I’ve been spending time with people in Idle No More, which is an Indigenous environmental justice group—they’re connected to Indigenous people all across the world. Then also talking to Chief Caleen Sisk in Shasta and how she’s in touch with tribes in New Zealand, and they’re always talking and figuring out ways in which they can support each other. I think that work is already being done—one tribe will fly to another area to support. For example, when Standing Rock was happening, all these Indigenous people from South America came and stood in solidarity. For me that’s the biggest example that I’ve seen with Indigenous communities with the ways in which they support each other. With other environmental justice communities, I haven’t seen it be as expansive and I’m not really sure what the reason is for that.
Finding Me, Finding Yourself in the Environmental Movement
“I want you to be you and totally comfortable being you and see me and know that I’m in this movement and I’m an extension of you.”
I work for a large environmental nonprofit. A lot of what I try to do is amplify. I don’t want to take credit for the years of work people have already put into things, so I have been trying to talk to the people who have been doing the organizing for years and ways in which I can support that work they’ve been doing and if I can plug myself into the work any other way besides just support.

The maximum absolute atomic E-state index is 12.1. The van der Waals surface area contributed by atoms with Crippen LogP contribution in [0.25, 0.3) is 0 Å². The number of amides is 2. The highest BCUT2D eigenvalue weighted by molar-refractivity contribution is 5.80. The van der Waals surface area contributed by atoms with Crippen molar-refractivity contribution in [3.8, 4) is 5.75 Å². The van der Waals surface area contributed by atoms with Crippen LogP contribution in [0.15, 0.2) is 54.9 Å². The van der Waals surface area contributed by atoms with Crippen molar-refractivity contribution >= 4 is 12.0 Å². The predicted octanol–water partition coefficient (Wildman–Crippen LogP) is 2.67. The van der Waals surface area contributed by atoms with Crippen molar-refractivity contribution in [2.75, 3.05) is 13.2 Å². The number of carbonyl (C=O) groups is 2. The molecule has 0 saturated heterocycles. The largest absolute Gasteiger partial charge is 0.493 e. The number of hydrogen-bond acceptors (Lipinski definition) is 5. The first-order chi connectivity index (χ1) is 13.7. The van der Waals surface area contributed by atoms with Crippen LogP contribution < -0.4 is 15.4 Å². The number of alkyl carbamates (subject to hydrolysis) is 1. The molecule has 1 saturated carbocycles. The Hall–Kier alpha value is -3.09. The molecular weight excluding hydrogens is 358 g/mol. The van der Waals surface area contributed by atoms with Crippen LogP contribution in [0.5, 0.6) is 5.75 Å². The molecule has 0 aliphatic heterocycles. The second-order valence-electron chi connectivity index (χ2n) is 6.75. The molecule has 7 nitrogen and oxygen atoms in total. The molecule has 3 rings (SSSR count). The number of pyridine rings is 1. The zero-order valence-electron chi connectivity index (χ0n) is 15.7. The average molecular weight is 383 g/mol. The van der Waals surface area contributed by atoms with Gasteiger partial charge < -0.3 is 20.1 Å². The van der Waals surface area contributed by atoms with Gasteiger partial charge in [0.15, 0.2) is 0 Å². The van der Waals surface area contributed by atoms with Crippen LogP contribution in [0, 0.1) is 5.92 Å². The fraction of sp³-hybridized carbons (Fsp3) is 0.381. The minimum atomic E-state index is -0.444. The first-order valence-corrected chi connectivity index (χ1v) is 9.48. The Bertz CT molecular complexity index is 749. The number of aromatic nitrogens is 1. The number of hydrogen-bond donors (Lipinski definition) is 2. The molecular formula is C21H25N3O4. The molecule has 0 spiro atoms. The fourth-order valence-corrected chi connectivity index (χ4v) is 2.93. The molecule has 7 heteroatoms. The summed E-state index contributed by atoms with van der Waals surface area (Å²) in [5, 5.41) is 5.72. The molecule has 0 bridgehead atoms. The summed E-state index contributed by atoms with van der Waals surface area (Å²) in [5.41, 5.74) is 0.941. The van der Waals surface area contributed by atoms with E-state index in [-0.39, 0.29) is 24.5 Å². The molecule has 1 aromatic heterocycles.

I’ve been [working on] this school [project] and talking to the students of color about the importance of green spaces. Even though I feel like some people will read me as queer right off the bat, there are definitely some queer brown kids there that have cozied up to me that I’m really stoked about. I’m like yeah you can be you and I want you to be you and totally comfortable being you and see me and I’m in this movement and I’m an extension of you and that even though I still feel I can’t bring all of myself, I want these kids who are interested in this to see that people like them are a part of this. I feel like in seeing people doing the work and being in leadership, for a lot of people with marginalized identities, lets them know it’s okay to be who they are. At least for me, that’s how it functions.